StillDragon® Community Forum

Welcome!

Be part of our community & join our international next generation forum now!

In this Discussion

Why run NGS through 4 plates before a Gin Basket?

I see a few micro distilleries running NGS through 4 or 6 plates to a gin basket.. Why? Surely the ABV off a 30% charge into a gin basket would be just fine.

Help me understand why as I am just planning on running a pot still to make gin. Have i got my head in the wrong place with this thinking?

Comments

  • It was explained to me by a customer who has been winning international medals for decades that the GNS has improved leap years over those twenty years but still needs a heads cut to reach his standards.

    No reason you can't do that heads cut with a potstill, it just won't be as compressed.

    StillDragon Australia & New Zealand - Your StillDragon® Distributor for Australia & New Zealand

  • I have been taking a heads cut when I have been doing a gin run to take out the heavy juniper oil components of the run. When you think about it, its normally 2-3 % of the final volume which is an equivalent of the first parts of a head cut. The process works both ways. But I what would I know and I havent won any international medals, yet.

  • ok, makes sense.. compression of "heads" cut, I am hoping that running with 2kw on a 40l charge will be slow enough to allow the heavy juniper oil cut to incorporate the heads also..

  • I make gin from GNS using a potstill, and yes I do make a heads cut. Primarily to get rid of the juniper oil, any imperfections in the GNS caught are a bonus - not that I've found many in mine. I do take that heads cut very slowly.

  • edited September 30

    And of course the white elephant in the room is that it also allows for the distillery to utilize certain descriptors for the finished product that might otherwise be somewhat misleading to purists.

    Of course that tact may also be also somewhat misleading to a purist.

    Not judging at all BTW. The GNS model makes a lot of sense on several levels.

    StillDragon North America - Your StillDragon® Distributor for North America

  • @Smaug in fact historically there might not be anything wrong with using GNS: genever production in the Netherlands was split into two separate businesses, strictly kept separate by the tax authorities. One made the alcohol from grain, the other was called a "fine distillery" which bought the alcohol and added botanicals to make a quality product. The UK has "redistilling" licenses nowadays. "Grain to glass" seems to be an American thing, especially when talking about gin production. Rum and whisky are a different matter of course.

  • by using plates in a vapor infusion setup, it seems that you get higher alcohol concentration through the botanicals.. good or bad, the water soluble components would seem to be lower..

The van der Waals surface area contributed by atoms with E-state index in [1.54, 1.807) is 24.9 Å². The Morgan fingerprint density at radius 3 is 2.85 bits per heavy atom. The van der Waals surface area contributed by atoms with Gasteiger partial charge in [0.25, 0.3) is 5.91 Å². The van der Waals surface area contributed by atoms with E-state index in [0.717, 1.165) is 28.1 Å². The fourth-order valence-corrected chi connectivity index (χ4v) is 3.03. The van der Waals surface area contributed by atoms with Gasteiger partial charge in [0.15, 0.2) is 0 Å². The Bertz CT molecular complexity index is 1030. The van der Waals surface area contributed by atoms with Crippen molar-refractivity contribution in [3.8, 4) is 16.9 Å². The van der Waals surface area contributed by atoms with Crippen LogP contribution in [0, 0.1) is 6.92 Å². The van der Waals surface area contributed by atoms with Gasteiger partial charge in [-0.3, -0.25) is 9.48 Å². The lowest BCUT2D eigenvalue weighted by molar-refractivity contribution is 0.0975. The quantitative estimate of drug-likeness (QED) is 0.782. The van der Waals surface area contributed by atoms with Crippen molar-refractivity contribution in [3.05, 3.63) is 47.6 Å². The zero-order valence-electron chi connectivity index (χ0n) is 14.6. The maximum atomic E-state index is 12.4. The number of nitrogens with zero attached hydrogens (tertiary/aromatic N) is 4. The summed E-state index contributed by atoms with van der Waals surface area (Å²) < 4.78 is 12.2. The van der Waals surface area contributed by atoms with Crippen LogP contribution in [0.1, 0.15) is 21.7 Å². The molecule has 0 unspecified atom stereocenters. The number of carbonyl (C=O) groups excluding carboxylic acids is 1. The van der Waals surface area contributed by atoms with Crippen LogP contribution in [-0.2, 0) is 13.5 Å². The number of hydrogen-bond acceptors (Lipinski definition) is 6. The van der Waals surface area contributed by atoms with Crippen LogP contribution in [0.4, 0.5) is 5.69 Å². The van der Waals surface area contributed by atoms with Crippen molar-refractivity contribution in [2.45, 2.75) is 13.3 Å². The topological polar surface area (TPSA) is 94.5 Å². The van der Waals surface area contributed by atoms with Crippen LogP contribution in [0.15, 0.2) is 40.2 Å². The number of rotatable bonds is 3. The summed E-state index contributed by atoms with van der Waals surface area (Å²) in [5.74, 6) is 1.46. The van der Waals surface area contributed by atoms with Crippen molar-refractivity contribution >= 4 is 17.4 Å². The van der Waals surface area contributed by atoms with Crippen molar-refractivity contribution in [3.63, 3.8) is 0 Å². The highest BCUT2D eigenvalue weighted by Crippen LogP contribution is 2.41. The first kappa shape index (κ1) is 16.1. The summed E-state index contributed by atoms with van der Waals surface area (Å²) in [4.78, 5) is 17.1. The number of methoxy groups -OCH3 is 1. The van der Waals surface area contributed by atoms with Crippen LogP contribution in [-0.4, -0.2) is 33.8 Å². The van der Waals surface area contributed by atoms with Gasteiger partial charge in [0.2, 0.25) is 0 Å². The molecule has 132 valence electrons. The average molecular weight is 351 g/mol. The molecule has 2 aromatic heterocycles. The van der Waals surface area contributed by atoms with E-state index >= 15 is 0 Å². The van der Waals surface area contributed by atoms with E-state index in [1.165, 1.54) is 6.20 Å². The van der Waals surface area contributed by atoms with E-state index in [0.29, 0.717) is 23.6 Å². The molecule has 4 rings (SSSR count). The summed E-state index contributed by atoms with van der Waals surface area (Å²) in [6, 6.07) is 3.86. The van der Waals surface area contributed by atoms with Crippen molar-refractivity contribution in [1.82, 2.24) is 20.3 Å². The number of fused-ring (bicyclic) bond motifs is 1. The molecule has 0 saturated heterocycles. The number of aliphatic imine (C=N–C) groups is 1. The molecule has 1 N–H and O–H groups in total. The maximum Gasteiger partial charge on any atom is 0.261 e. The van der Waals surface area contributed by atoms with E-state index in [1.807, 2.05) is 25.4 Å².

• edited October 1

    I believe the effervescence that happens when dilutiing distilate down to drinking strength drives off desirable volatiles extracted from the botanicals. So, I dilute my botanical run still charge to an alcohol percentage that produces the disired drinking strength right off of the still. Adding four plates upstream from the gin basket would make the proof of the product more difficult to control.

    It is two different processes. Separate them. Do a cuts run. Then circle back and do a botanicals run with no cuts needed.

    I'm more like I am now than I was before.

  • @Kapea said: I believe the effervescence that happens when dilutiing distilate down to drinking strength drives off desirable volatiles extracted from the botanicals. So, I dilute my botanical run still charge to an alcohol percentage that produces the disired drinking strength right off of the still. Adding four plates upstream from the gin basket would make the proof of the product more difficult to control.

    It is two different processes. Separate them. Do a cuts run. Then circle back and do a botanicals run with no cuts needed.

    Thats what I do

  • edited October 8

    Very different approach from the UK crew who seems that multi-shot is the way to go (first make a gin-flavor concentrate and then dilute with ngs and water).

    I suspect the methodology developed not because it's better, but because those guys are running undersized stills and were looking for a way to speed up production.

  • There are certainly different priorities between hobbyists and professional distillers.
    As a hobbyist, quality of product is the prime consideration for me. Cost and time are given low priority. In fact time spent on production is a big part of the enjoyment of the hobby.

    Pros must find a way to make the best product possible while balancing the cost to do so. A very different driver.

    I'm more like I am now than I was before.

Sign In or Register to comment.